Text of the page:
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  • Print publication year: 2011
  • Online publication date: October 2011



There is an outstanding problem in operator theory, the so-called ‘invariantsubspace problem’, which has been open for more than half a century. There have been significant achievements on occasion, sometimes after an interval of more than a decade, but its solution seems nowhere in sight. The invariantsubspace problem for a complex Banach space χ of dimension > 1 concerns whether every bounded linear operator T : χ → χ has a non-trivial closed T-invariant subspace (a closed linear subspace M of χ which is different from both {0} and χ such that T(M) ⊂ M). Throughout this book, when we talk about invariant subspaces, we always assume that they are closed and non-trivial.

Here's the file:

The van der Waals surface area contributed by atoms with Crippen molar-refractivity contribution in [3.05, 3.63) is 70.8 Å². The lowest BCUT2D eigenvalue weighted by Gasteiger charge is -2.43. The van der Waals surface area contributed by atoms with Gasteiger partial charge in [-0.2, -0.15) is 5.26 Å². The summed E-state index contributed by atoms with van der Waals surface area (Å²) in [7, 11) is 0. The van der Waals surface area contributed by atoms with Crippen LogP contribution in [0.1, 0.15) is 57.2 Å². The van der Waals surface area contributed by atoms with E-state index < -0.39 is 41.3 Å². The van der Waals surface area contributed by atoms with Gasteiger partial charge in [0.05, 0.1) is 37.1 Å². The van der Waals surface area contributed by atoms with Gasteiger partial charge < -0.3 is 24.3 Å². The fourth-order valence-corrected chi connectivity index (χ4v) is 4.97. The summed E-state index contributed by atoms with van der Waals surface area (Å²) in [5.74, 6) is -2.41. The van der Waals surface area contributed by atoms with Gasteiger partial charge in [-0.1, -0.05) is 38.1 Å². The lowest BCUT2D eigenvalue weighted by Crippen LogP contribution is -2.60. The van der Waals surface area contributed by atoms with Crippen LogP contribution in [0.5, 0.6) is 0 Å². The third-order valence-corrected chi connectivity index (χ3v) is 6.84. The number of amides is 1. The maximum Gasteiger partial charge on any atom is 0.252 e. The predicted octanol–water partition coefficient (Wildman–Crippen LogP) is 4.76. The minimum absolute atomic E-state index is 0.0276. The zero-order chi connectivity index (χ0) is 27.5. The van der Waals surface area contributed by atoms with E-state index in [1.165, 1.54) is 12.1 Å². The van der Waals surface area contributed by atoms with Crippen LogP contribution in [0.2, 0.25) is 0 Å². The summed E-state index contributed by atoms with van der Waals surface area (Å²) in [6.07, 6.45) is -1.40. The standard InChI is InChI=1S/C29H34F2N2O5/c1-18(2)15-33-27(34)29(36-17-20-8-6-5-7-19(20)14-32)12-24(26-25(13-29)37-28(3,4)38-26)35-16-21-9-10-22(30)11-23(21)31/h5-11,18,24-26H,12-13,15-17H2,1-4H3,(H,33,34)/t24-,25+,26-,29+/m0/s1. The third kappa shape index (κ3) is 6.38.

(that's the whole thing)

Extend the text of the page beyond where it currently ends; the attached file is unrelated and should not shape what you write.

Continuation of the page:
For the most important case of Hilbert spaces ℋ the problem is still open, although Enflo [95, 96] and Read [168, 169] showed that the invariantsubspace problem is false for some Banach spaces.

The general case of the invariant-subspace problem is still open, but there are many positive results in this direction. For example, every finite-rank operator on a non-zero complex space has an eigenvector, and this generates a one-dimensional invariant subspace. Thus the conjecture is easily resolved in the case that the underlying Hilbert space is finite-dimensional. Moreover, every non-zero vector is contained in a smallest invariant subspace, the cyclic subspace it generates, which is separable. Thus the question is easily answered for non-separable Hilbert spaces.